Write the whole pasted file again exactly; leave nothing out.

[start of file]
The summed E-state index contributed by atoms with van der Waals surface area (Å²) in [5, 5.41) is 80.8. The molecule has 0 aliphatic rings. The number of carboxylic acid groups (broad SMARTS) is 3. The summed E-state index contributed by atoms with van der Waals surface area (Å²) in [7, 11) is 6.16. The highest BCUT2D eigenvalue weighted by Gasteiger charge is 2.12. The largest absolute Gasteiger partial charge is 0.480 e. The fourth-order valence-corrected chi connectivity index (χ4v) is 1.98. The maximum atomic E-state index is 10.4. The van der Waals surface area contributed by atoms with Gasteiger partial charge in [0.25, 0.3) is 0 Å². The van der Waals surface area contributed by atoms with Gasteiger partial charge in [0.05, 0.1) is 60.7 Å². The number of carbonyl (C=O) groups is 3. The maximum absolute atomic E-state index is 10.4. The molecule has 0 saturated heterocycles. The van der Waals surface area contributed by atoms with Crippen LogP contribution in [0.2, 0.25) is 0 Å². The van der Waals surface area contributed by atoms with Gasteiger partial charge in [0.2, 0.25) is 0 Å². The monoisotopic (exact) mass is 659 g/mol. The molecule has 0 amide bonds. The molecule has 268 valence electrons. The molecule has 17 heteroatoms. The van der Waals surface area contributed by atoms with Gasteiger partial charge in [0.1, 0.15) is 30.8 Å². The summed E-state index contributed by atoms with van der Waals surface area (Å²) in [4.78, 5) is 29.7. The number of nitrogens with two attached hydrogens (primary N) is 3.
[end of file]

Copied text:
The summed E-state index contributed by atoms with van der Waals surface area (Å²) in [5, 5.41) is 80.8. The molecule has 0 aliphatic rings. The number of carboxylic acid groups (broad SMARTS) is 3. The summed E-state index contributed by atoms with van der Waals surface area (Å²) in [7, 11) is 6.16. The highest BCUT2D eigenvalue weighted by Gasteiger charge is 2.12. The largest absolute Gasteiger partial charge is 0.480 e. The fourth-order valence-corrected chi connectivity index (χ4v) is 1.98. The maximum atomic E-state index is 10.4. The van der Waals surface area contributed by atoms with Gasteiger partial charge in [0.25, 0.3) is 0 Å². The van der Waals surface area contributed by atoms with Gasteiger partial charge in [0.05, 0.1) is 60.7 Å². The number of carbonyl (C=O) groups is 3. The maximum absolute atomic E-state index is 10.4. The molecule has 0 saturated heterocycles. The van der Waals surface area contributed by atoms with Crippen LogP contribution in [0.2, 0.25) is 0 Å². The van der Waals surface area contributed by atoms with Gasteiger partial charge in [0.2, 0.25) is 0 Å². The monoisotopic (exact) mass is 659 g/mol. The molecule has 0 amide bonds. The molecule has 268 valence electrons. The molecule has 17 heteroatoms. The van der Waals surface area contributed by atoms with Gasteiger partial charge in [0.1, 0.15) is 30.8 Å². The summed E-state index contributed by atoms with van der Waals surface area (Å²) in [4.78, 5) is 29.7. The number of nitrogens with two attached hydrogens (primary N) is 3.